Feature Article - January/February 2002
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There’s No Business Like Spa Business

With some rec centers and health clubs adding or converting space for spas, how do you plan a successful place for pampering?

By Jenny E. Beeh


Make a plan

A spa is a distinct business, and by no means a small undertaking.

Sage Spa is a full-service day spa adjacent to the
Boston Sports Clubs Wellesley Fitness Center

"It's on the level of adding a restaurant to your facility," Acunzo says. "It's not a department; it has to be seen as another business you're investing in—though integrated as much as possible."

One of Acunzo's spas, Sage Spa, is a 1,200-square-foot facility attached to the 55,000 square-foot Boston Sports Clubs Wellesley Fitness Center.

Many clubs decide to take existing internal space that is underutilized—like racquetball courts—and convert it into a spa. All and all, experts estimate it might cost anywhere from $100 to $250 per square foot to build your spa, with the process taking about a year, from the planning stages to the first facial.

Whether you are converting old space or adding new space, one of the selling points for starting a spa at a health club is the fact that it seems like the club's members will translate into instant spa customers. Maybe.

"I wouldn't build a spa without a minimum of 2,000 female adult members over 30," Acunzo says. The fewer members you have that fit your spa demographics, the more you will have to spend to market yourself to the general public.

Of course, a good business plan calls for outside customers as well.

"For a spa business to be successful, it has to tap into a market that is larger than the member population," says Hervey Lavoie, an architect and president of Ohlson Lavoie Corporation based in Denver, which has designed recreation facilities all over the world. "There's just not enough traffic. A spa also has to be accessible to the outside public." As a rule of thumb, he estimates that about 50 percent of the spa's business will be nonmenbers.

Which is why a spa should have its own outdoor entrance to the street as well as an entrance inside the club.

Sage Spa

"You want members constantly exposed to that opportunity," Lavoie says.

Planning exactly what opportunities a spa will offer is also a key business decision. Some experts say there's no need to attempt elaborate or exotic services from the get-go; you can always add more later.

"The first thing you need to decide is if you're going to have hair styling," Lavoie says. Again, you have to be careful of properly separating spaces. Hair styling tends to be a high-energy, high-odor area, very different from a massage area, for example.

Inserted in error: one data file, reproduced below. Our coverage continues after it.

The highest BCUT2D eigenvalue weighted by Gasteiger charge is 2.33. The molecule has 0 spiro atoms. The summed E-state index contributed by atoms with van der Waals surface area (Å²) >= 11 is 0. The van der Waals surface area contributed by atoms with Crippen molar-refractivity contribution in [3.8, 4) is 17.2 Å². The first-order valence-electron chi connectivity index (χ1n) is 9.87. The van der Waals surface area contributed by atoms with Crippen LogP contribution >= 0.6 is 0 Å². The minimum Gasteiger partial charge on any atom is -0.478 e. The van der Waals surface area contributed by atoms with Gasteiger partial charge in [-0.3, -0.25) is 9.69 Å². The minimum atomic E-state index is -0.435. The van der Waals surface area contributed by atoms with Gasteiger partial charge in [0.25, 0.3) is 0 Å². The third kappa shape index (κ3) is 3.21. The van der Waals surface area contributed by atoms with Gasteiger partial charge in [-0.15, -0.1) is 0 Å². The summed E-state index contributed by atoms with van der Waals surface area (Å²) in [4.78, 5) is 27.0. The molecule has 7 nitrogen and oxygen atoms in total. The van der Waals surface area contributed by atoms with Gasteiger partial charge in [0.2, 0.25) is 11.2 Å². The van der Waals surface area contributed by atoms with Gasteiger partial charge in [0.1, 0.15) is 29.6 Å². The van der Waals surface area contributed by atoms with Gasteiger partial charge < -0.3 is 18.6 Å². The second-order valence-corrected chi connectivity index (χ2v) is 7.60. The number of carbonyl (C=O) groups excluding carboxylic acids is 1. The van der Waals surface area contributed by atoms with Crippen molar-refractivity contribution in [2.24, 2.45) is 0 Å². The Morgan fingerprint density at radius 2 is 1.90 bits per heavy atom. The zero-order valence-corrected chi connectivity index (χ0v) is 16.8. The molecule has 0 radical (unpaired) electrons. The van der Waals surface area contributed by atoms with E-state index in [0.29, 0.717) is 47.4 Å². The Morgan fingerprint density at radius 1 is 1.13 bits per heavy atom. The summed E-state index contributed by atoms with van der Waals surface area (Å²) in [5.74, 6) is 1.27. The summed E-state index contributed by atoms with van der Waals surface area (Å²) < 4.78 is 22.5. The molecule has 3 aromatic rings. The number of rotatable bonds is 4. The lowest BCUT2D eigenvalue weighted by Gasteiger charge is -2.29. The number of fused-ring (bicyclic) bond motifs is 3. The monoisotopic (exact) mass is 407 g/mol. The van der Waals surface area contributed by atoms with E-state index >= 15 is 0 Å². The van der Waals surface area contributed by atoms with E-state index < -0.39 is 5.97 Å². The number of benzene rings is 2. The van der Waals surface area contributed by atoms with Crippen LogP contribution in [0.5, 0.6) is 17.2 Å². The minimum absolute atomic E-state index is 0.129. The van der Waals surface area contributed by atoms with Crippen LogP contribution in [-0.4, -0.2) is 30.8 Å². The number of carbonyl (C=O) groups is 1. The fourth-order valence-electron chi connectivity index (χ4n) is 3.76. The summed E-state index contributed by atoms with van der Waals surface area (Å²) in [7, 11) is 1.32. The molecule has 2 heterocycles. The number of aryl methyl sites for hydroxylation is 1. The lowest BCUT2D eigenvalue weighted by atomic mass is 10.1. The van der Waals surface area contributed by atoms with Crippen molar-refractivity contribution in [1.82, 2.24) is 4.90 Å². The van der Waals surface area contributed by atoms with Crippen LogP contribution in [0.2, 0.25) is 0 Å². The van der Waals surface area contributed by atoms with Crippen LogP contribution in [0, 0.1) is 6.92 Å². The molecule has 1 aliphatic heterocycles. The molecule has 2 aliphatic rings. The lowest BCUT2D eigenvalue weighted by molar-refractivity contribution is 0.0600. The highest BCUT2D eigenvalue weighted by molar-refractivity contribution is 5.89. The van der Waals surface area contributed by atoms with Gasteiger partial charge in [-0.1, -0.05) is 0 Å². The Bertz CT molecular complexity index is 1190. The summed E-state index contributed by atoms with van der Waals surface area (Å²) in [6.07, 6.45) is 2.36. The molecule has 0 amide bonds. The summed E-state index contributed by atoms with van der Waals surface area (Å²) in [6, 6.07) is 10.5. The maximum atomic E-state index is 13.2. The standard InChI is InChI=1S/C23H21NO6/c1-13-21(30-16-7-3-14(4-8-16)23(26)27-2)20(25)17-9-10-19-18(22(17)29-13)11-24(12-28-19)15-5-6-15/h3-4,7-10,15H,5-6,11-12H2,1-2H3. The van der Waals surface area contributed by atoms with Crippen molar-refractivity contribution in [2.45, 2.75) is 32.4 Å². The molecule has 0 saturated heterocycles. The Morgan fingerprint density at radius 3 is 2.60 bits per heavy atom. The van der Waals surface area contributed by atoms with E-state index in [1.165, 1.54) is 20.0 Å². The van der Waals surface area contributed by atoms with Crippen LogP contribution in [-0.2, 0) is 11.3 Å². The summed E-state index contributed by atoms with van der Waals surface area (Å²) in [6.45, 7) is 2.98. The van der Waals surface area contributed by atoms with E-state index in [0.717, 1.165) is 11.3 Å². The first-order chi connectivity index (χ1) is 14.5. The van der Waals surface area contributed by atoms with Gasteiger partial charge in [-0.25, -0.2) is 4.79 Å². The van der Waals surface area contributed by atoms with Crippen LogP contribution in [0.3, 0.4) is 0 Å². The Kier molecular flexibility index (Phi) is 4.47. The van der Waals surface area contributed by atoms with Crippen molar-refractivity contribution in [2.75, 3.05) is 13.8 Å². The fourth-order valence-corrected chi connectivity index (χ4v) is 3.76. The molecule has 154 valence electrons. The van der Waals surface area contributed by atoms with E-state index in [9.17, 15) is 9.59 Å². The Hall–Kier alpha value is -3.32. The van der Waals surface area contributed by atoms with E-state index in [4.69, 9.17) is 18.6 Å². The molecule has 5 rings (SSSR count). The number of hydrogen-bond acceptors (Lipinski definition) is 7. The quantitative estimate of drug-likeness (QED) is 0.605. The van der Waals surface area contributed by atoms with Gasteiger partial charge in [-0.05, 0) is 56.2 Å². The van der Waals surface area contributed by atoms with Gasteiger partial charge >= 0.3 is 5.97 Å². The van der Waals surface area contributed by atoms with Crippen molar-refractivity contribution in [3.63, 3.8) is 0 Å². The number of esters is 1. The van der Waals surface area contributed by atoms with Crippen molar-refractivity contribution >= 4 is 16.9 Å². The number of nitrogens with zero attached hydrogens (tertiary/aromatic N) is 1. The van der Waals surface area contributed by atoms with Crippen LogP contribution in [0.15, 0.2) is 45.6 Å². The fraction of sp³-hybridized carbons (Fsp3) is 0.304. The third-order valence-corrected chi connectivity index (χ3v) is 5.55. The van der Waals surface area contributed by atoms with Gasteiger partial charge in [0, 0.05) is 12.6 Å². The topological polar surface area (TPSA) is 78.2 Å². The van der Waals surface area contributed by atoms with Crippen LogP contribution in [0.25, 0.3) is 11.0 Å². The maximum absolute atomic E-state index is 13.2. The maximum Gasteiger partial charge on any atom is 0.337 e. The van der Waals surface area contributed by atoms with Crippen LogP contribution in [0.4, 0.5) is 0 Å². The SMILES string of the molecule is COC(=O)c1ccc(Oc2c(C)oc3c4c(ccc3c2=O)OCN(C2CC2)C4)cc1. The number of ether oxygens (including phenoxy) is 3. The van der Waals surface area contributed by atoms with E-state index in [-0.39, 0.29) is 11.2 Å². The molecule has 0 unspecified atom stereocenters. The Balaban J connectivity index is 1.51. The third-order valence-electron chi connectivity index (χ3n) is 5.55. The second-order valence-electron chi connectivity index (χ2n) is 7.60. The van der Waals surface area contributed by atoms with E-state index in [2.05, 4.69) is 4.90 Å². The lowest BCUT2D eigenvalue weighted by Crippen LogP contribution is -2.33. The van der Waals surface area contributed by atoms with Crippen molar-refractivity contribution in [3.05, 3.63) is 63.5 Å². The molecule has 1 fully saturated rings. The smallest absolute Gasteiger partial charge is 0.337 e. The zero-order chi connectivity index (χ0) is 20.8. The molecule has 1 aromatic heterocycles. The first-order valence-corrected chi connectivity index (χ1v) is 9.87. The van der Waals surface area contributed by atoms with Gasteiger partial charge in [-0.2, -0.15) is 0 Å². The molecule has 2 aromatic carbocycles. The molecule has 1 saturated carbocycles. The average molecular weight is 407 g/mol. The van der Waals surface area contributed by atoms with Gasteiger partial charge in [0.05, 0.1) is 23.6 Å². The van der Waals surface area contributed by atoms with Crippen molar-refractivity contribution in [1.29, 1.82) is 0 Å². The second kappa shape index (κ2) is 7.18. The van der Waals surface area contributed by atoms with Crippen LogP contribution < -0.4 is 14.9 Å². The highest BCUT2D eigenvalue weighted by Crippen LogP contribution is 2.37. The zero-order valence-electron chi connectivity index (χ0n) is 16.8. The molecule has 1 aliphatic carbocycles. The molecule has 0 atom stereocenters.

"Stick to the basics," Acunzo advises. "Think facials, massages, manicures and pedicures. Focus on the highest quality of services possible. Start small. I don't recommend starting with hair first—that's a whole other business: the beauty business."

Other treatments like acupuncture and aromatherapy cross the line and tend to fall under the alternative medicine category, a whole other undertaking.

Whatever services you start with, always remember, atmosphere counts—a lot. It's not just the warm towels or the rainforest music but the combination of everything you offer.

"It's the entire experience that makes it a quality experience," Acunzo says. From the warm greetings clients receive from the moment they walk in the door, supreme customer care is essential. Spas are very much a service industry.

"A good spa creates its own ambience," Lavoie says. "Something distinct and more relaxing. There's a passage, a gateway into the spa that sends a message."

While creating a spa design to have access to member locker rooms can be good move for convenience—and marketing strategy—Lavoie warns that you should be careful when designing that transition. Locker rooms and gyms tend to be active, noisy, high-energy spaces.

Sage Spa

"That's contrary to the experience you want your spa to be," he says. It's OK if convenience prevails, just control the transition.

Spa spaces continue to grow in health clubs and rec centers, in general ranging from about 600 to 1,500 square feet. In contrast, quintessential destination or resort spas are much, much bigger.

Of course, site plans vary significantly, but typical spa elements can include one or two massage rooms, two or three nail stations, one pedicure station, a facial room, a body treatment room, a separate bathroom and shower. Many club spas are located next to the locker rooms, also providing access to the club's steam room and sauna.

DĂ©cor-wise, upscale materials, serene color schemes, subdued lights and fancy fixtures are common in the more passive spa spaces in contrast to the rest of a club, which are usually bright and active spaces.

Obviously spas are different design creatures.

Which is why Acunzo recommends contracting an architect who specializes in spas. Often, he says, people make a mistake by turning back to the architect who designed the entire sports facility, who may not have any experience with spa design.

Acunzo also recommends considering doing a joint venture with a local spa or leasing the space to a local spa.

"Every time we've had someone build a spa, they think they will run it in-house but end up renting it out to someone in the spa business," Meus adds.

If you do decide to take the plunge, don't overlook the challenge of finding quality service providers like technicians and therapists.

"Labor is our business's biggest problem," Acunzo says. "There's a labor shortage."

Before you make any big plans you would be wise to test the labor market by running ads and conducting interviews.